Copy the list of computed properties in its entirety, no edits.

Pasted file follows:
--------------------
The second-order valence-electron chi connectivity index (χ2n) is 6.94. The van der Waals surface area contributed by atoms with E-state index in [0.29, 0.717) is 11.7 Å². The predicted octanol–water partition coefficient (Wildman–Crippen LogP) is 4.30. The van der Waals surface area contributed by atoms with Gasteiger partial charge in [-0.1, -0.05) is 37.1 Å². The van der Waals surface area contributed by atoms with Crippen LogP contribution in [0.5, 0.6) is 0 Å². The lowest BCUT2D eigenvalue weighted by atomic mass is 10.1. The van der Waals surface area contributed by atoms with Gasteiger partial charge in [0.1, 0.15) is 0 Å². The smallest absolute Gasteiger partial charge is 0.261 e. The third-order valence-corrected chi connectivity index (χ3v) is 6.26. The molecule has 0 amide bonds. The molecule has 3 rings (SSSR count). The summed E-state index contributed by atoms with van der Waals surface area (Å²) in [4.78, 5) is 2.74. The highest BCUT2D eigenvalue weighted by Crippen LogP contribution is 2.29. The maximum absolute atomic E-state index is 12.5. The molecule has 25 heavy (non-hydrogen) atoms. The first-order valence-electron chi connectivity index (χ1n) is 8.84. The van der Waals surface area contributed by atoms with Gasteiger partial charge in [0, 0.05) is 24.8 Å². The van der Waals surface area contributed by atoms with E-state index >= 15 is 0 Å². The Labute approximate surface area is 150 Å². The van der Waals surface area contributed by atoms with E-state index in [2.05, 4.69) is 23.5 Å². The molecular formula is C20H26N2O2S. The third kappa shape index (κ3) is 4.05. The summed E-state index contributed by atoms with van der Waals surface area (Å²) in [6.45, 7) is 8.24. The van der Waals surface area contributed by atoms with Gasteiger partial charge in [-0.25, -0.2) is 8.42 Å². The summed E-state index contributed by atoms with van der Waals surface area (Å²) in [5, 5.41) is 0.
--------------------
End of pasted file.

The second-order valence-electron chi connectivity index (χ2n) is 6.94. The van der Waals surface area contributed by atoms with E-state index in [0.29, 0.717) is 11.7 Å². The predicted octanol–water partition coefficient (Wildman–Crippen LogP) is 4.30. The van der Waals surface area contributed by atoms with Gasteiger partial charge in [-0.1, -0.05) is 37.1 Å². The van der Waals surface area contributed by atoms with Crippen LogP contribution in [0.5, 0.6) is 0 Å². The lowest BCUT2D eigenvalue weighted by atomic mass is 10.1. The van der Waals surface area contributed by atoms with Gasteiger partial charge in [0.1, 0.15) is 0 Å². The smallest absolute Gasteiger partial charge is 0.261 e. The third-order valence-corrected chi connectivity index (χ3v) is 6.26. The molecule has 0 amide bonds. The molecule has 3 rings (SSSR count). The summed E-state index contributed by atoms with van der Waals surface area (Å²) in [4.78, 5) is 2.74. The highest BCUT2D eigenvalue weighted by Crippen LogP contribution is 2.29. The maximum absolute atomic E-state index is 12.5. The molecule has 25 heavy (non-hydrogen) atoms. The first-order valence-electron chi connectivity index (χ1n) is 8.84. The van der Waals surface area contributed by atoms with Gasteiger partial charge in [0, 0.05) is 24.8 Å². The van der Waals surface area contributed by atoms with E-state index >= 15 is 0 Å². The Labute approximate surface area is 150 Å². The van der Waals surface area contributed by atoms with E-state index in [2.05, 4.69) is 23.5 Å². The molecular formula is C20H26N2O2S. The third kappa shape index (κ3) is 4.05. The summed E-state index contributed by atoms with van der Waals surface area (Å²) in [6.45, 7) is 8.24. The van der Waals surface area contributed by atoms with Gasteiger partial charge in [-0.25, -0.2) is 8.42 Å². The summed E-state index contributed by atoms with van der Waals surface area (Å²) in [5, 5.41) is 0.